Wind

NJEDA and PSEG Sign 78-Year Lease for New Jersey Wind Port

The New Jersey Economic Development Authority (NJEDA) and PSEG have signed a lease allowing for a term of up to 78-years on land that will be home to the New Jersey Wind Port in Salem County, further positioning the state as a hub for clean energy and the U.S. offshore wind industry. The port will provide a location for essential staging, assembly, and manufacturing activities related to offshore wind along the East Coast. The Wind Port is located adjacent to PSEG’s nuclear generating site, which today provides more than 90% of New Jersey’s carbon-free electricity, and together, offshore wind and nuclear energy will deliver powerful support for our state and national clean energy ambitions.

“The New Jersey Wind Port is a transformational investment that will create hundreds of good jobs and drive billions of dollars of economic activity in South Jersey and throughout the State,” said NJEDA Chief Executive Officer Tim Sullivan. “This is a vital project that will help communities recover from the devastating impacts of the COVID-19 pandemic and move us closer to Governor Murphy’s vision for a stronger, fairer New Jersey economy. The NJEDA is proud to partner with PSEG to bring this valuable new infrastructure asset to life.”

“The lease signing with the NJEDA is cause for celebration as the New Jersey Wind Port will provide a foundation for even more carbon-free energy in our region,” PSEG Chief Operating Officer Ralph LaRossa said. “Alongside PSEG’s nuclear plants, the New Jersey Wind Port will establish South Jersey as the heart of New Jersey’s clean energy economy. By supporting the development of renewable offshore wind power, this lease and the facility to come will establish New Jersey as the destination for clean energy development, operations, training, skills, and innovation.”

“Salem County and South Jersey are already home to exceptional innovation, operations, and a workforce skilled in generating clean energy for millions of customers. And now, with the addition of the New Jersey Wind Port, PSEG is proud to support the state as we become the hub for development of carbon-free resources for the East Coast,” PSEG Nuclear President and Chief Nuclear Officer Eric Carr said. “PSEG and PSEG Nuclear welcome broad partnerships such as ours with the NJEDA and we look forward to continuing to drive innovation, growth, and investment in the clean energy economy.”

Offshore wind is a central component of Gov. Phil Murphy’s Energy Master Plan to achieve 100 percent clean energy by 2050. As part of that plan, New Jersey has committed to producing 7,500 megawatts of offshore wind energy by 2035. Up and down the East Coast, offshore wind investment through 2035 is anticipated to exceed $150 billion. The U.S. offshore wind industry is expected to create 83,000 new (direct) jobs by 2030, most of which will be in the Northeast and Mid-Atlantic. Through strategic investments and development, New Jersey can become a national leader in numerous portions of the offshore wind supply chain and become central to the clean energy economy.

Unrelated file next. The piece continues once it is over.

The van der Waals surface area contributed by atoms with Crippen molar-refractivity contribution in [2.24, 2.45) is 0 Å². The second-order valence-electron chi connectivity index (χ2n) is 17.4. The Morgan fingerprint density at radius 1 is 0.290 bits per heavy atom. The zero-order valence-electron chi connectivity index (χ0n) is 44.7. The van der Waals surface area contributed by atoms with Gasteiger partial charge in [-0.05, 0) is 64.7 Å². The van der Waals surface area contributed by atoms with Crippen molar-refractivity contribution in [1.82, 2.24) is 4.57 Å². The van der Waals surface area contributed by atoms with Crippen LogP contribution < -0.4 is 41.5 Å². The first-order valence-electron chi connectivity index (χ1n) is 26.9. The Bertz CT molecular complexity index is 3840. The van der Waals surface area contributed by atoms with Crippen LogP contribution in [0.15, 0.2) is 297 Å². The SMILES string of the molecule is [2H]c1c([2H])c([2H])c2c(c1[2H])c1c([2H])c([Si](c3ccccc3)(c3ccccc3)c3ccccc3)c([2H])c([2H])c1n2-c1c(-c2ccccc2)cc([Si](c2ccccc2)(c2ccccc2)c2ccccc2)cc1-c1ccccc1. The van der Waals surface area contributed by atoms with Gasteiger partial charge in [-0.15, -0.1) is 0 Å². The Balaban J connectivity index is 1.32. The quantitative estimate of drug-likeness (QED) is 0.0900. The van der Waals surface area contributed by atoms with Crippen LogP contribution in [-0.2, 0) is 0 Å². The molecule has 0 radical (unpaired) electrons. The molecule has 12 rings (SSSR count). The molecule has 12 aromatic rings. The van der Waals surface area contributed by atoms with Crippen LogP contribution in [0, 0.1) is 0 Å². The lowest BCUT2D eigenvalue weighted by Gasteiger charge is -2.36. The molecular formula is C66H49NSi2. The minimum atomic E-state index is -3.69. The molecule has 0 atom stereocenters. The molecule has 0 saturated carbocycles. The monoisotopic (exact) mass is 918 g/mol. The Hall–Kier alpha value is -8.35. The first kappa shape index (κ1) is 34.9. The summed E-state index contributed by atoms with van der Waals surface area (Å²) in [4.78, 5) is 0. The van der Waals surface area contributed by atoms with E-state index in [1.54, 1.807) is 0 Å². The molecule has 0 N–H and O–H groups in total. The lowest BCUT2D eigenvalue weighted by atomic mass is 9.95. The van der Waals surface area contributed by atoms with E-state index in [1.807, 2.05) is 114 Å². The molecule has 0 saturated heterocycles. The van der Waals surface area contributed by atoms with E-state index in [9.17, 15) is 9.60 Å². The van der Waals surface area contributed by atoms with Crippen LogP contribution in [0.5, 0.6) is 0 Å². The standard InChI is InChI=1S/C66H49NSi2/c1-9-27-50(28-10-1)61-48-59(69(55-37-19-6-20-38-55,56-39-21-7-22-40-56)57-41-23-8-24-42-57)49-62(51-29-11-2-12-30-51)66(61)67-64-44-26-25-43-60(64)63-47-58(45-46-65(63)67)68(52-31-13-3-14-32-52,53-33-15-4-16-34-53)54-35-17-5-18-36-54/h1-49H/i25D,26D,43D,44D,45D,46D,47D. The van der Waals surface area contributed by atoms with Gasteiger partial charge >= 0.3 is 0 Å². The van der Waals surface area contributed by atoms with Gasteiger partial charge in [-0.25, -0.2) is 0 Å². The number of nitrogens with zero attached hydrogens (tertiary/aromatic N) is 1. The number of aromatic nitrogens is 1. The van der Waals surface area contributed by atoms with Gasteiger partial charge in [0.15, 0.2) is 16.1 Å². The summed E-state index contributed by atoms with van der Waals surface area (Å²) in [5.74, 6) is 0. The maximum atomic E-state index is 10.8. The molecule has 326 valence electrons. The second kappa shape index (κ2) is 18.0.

The New Jersey Wind Port is located on an artificial island on the eastern shores of the Delaware River, southwest of the City of Salem. With its expansive footprint, lack of height restrictions, and easy access to the Atlantic Ocean’s wind farm lease areas, the Wind Port is one of a select few ports on the East Coast that can house offshore wind turbine marshalling and manufacturing. A key component of offshore wind turbine marshalling is the vertical assembly of turbine towers, which are hundreds of feet tall and cannot fit beneath bridges, power lines, and other naturally-occurring barriers that would impose height restrictions. No other port in the region is able to support the marshalling and manufacturing operations that will take place at the Wind Port.

Job Creation

The New Jersey Wind Port has the potential to create more than 1,500 manufacturing, assembly and operations jobs, as well as hundreds of construction jobs. Many positions at the Wind Port will be trade jobs and require skill certifications, like welding or an electrician’s license, but will not require a college degree. The construction phase of the Wind Port also will create hundreds of union jobs. Last week, Construction Manager (CM) AECOM-Tishman signed a project labor agreement (PLA) with the United Building Trades Council of Southern New Jersey AFL-CIO. The NJEDA is also working with AECOM-Tishman to ensure at least 25 percent of subcontractors for the port construction are small businesses and at least 15 percent are women-, minority-, or veteran- owned. The Wind Port project also includes worker diversity goals of 18 percent people of color and 6.9 percent women.

The New Jersey Wind Port site was selected in June 2020 after a 22-month assessment process, including engagement with industry, government, and environmental stakeholders. The NJEDA has been preparing the site and finalizing design since summer 2020. It is more than five miles from the nearest New Jersey residential area and provides ample space to grow operations over time.

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